Saturday, 9 March 2019

"I HAD BEEN HOSPITALIZED BY PEOPLE THAT WERE SUPPOSED TO LOVE ME" | A GUEST POST BY PETER MCDONNELL


I saw Aimee’s recent post about her experiences with suicide which I found insightful and I’m sure it will help lots of people. It got me thinking that if I could write a similar article about my own experiences then maybe it could help people too. 

It is not really a grey area for me at the moment. I drive my car underneath the bridge I chose to jump from in 2002 many times a week and it doesn’t affect my mood. If people around me are discussing suicide stuff I feel like I have something to add to the conversation but I’m lucky in that it doesn’t trigger anything negative, although driving underneath the bridge is a bit weird to think “Wow. I jumped off that once.” 

I jumped from a 25-foot-high road bridge in 2002 with the intention of killing myself. I broke my back – three lumbar vertebrae, and both wrists, and spent ten weeks in hospital. I had to lay still for eight weeks and after 12 weeks I was completely recovered, though I have an increased chance of arthritis in later life. One of my colleagues I worked with at a mental health training and consultancy company 2007 – 2011 did the same thing and has been unable to move from the neck down ever since. So, I do feel quite lucky. 


In December 2001 I was sectioned at Parklands Mental Hospital after presenting with a serious mental illness, I thought I was the modern day Christ and had powerful telepathic abilities. My diagnosis was ‘Cannabis induced psychosis with delusions of a grandiose nature’. I was acting on my delusions. The week before my sectioning I tried to repair a live electrical socket without turning off the electricity, thinking that God would keep me safe. I had a painful shock but was unhurt. The day before my sectioning I travelled to The Ritz Hotel in London (not a short journey) to meet my imaginary friend who I thought existed somewhere on Earth and had been sending me telepathic messages that she was staying there, room 213. I took my roller blades with me to skate from Waterloo Station to the Ritz and actually skated right into The Ritz – there was no one on the door, so I rolled right in, queueing up at reception and confusing the receptionist a bit. The next day I had decided to meet her at the top of The Eiffel Tower and was on the phone buying train tickets to Paris when my parents became aware of the gravity of the situation and later that day I was detained on the mental health ward as I was putting myself in danger and needed urgent treatment. 

I had been hospitalized by people that were supposed to love me. The thing that made it so hard was having no idea what was going on. I didn’t understand anything about it and that it was temporary, I just knew that this was unbearable, and I had no reason to think that it might get better. I was also only 19 years old and was going through all the other difficulties that teenagers have. So, I tried to hang myself on the curtain rail and on the light fitting on the ceiling but failed. After two weeks, I escaped and jumped off a nearby road bridge.  An inexperienced nurse let me off the ward to go to occupational therapy, she wasn’t aware that I was not supposed to be doing that.  I knew the authorities would catch up with me soon so I ran quickly to a 25 foot high bridge and just let myself fall backward.  I blacked out straight away and have no memory of how it felt to land – I never felt any physical pain from it.  I was unconscious for about three days afterwards and woke up in hospital to find I now had three broken lower back bones and two very broken wrists and that I was not allowed to move from the neck down for eight weeks.  I then had a very hard three months.  It was hell and nothing short of it, I was very agitated from medication side effects. Agitation is a well known possible side effect.  I was deeply embarrassed about it, the other people on the ward were all talkative – but what was I going to say?  I had three months of constant flashbacks - blacking out did not spare me that, and I also acquired an incredibly strong vertigo sensation that was unforgivably constant for three months.  Day and night, and it interrupted my sleep massively.  I got two hours a night if I was lucky.  But I did get through it and six months later I was happy again, though my 15-year journey with mental health was just beginning.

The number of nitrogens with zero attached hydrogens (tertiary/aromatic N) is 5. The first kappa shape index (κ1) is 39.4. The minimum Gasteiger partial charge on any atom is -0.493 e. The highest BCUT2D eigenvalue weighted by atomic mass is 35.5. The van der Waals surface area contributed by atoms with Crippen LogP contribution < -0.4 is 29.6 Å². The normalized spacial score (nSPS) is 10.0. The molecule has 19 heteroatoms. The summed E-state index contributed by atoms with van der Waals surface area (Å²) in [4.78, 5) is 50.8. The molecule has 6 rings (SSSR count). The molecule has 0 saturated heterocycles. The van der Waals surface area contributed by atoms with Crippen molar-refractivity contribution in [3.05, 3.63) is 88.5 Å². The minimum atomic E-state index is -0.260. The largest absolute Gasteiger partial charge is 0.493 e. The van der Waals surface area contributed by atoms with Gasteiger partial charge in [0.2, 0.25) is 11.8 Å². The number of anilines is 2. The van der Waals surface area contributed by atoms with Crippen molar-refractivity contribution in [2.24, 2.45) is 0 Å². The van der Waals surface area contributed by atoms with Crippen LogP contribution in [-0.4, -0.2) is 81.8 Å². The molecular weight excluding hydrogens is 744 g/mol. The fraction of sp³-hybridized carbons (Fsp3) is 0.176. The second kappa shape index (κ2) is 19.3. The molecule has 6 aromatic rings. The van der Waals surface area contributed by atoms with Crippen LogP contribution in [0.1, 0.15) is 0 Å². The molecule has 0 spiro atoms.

It’s hard to give advice on this subject. I have said to a few people “hug the person a lot. As much as possible. Tell them and make sure they know without a doubt that you love them.” It’s not about making them feel guilty about feeling suicidal and that by ending it they will ruin your lives or inconvenience you. It’s because often, especially as teenagers, we read people’s (family members) behaviour wrong and it might seem that people (your parents) don’t care and that they are being hard on you because they don’t like you, let alone love you. Adults find life tough too which can be mistaken as ‘uncaring’. Sometimes when you are considering suicide and you then think of your family appearing to hate you, it’s easy to think “well, surely if I kill myself – that’ll teach them and that they should have treated me better.” That’s how it happened for me, and I know some people don’t have family at all, but thinking about my lovely nieces and how close they were to never knowing me is emotional and unbearable. 

But it is true for everybody that the things that make a person feel suicidal can and often do change for the better. My mental health has been good for a while now. I’ve had a big turnaround. 

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